In the world of filmmaking, you’ll find a wide range of talented individuals working together to create incredible movies and television shows. Each person involved in the production has a specific role and responsibilities to ensure a smooth process from pre-production to post-production.
In this article, we’ll explore the list of film crew positions for you to better understand the various jobs and duties that make up a film production team.
Because there are SO MANY film crew positions, I will be breaking this into 2 main sections – Above The Line and Below The Line. From there, I will further break it down by different departments. Ready? Let’s dive in!
The Above The Line Film Crew
The above the line film crew refers to the creative and administrative personnel who have a direct impact on the creative aspects of a film.
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They are called above the line because their salaries are negotiated before the production of the film begins and are typically higher than those of the below the line crew. Let’s start with the Above The Line roles.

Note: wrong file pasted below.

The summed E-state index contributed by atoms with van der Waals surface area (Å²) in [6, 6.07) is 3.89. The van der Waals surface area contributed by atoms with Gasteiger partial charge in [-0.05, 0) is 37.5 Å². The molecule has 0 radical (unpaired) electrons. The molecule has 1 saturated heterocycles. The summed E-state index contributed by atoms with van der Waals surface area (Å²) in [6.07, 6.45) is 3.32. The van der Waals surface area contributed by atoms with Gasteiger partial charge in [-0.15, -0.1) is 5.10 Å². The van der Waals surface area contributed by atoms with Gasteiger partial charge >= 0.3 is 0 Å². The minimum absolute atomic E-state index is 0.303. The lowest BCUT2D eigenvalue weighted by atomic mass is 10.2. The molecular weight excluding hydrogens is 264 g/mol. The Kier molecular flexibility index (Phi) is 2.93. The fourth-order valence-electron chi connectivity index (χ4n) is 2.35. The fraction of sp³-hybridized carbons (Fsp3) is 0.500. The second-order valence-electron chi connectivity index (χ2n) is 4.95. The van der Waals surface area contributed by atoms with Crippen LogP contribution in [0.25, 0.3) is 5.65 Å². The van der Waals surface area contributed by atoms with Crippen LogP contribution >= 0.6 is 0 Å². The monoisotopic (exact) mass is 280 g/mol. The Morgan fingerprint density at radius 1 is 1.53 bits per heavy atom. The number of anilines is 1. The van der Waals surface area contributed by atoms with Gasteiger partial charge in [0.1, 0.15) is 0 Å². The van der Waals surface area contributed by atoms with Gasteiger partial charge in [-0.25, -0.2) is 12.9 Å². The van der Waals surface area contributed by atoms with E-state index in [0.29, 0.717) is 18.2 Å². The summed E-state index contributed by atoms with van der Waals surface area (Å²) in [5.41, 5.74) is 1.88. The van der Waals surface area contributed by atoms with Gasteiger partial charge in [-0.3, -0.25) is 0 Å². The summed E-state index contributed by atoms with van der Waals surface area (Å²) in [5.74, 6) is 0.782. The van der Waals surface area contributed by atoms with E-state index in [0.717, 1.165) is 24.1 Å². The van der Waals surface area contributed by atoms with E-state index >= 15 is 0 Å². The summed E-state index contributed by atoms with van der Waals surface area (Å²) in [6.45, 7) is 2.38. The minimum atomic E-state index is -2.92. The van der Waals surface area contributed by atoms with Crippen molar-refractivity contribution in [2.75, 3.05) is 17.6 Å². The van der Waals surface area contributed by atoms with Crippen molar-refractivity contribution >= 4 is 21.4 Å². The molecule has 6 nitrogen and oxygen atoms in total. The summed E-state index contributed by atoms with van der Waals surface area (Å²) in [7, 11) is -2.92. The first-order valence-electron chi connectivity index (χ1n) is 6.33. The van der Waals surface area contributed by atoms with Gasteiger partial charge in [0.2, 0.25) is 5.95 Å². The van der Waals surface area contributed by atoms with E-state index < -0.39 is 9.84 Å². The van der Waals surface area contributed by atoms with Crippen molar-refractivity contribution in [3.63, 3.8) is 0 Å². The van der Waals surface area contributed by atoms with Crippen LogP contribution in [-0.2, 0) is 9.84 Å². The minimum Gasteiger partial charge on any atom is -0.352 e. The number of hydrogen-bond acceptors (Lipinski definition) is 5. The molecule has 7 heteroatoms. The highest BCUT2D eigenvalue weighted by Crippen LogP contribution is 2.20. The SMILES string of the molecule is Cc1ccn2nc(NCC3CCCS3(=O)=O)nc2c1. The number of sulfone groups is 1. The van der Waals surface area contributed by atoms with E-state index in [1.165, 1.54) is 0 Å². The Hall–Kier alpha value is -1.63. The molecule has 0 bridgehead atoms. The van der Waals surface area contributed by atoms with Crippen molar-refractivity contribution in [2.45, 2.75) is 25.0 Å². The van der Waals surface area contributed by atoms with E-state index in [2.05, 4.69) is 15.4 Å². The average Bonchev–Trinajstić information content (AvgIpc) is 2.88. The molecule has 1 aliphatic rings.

1. The Director
As a director, your role is crucial in shaping the story, creating the visual style and tone of the movie. Being a film director a highly rewarding position responsible for translating the written script into a captivating film, keeping the audience hooked from start to end.
2. The Producer
As a producer, your role is crucial in the film production process. You’re responsible for overseeing the entire project from start to finish. This includes taking the initial idea and developing it, securing funding, assembling the perfect crew, and ultimately ensuring that everything runs smoothly.
Producers are often considered the backbone of film production. Your job is multifaceted, and you’ll need to wear many hats to successfully bring a film to life. One of your primary responsibilities is to manage the budget and resources, ensuring that everything is allocated efficiently.
To be a successful producer, you must have excellent communication and negotiation skills. These abilities will come in handy when it comes to securing funding, negotiating contracts, and dealing with distributors.
3. The Executive Producer
As the individual responsible for the financing of a film, you’ll find the Executive Producer in charge of the production. In order to successfully bring a project to life, this key role not only involves funding, but also managing and overseeing the entire filmmaking process. In the business video realm, the Executive Producer is often the CEO of the company.
4. The Principal Cast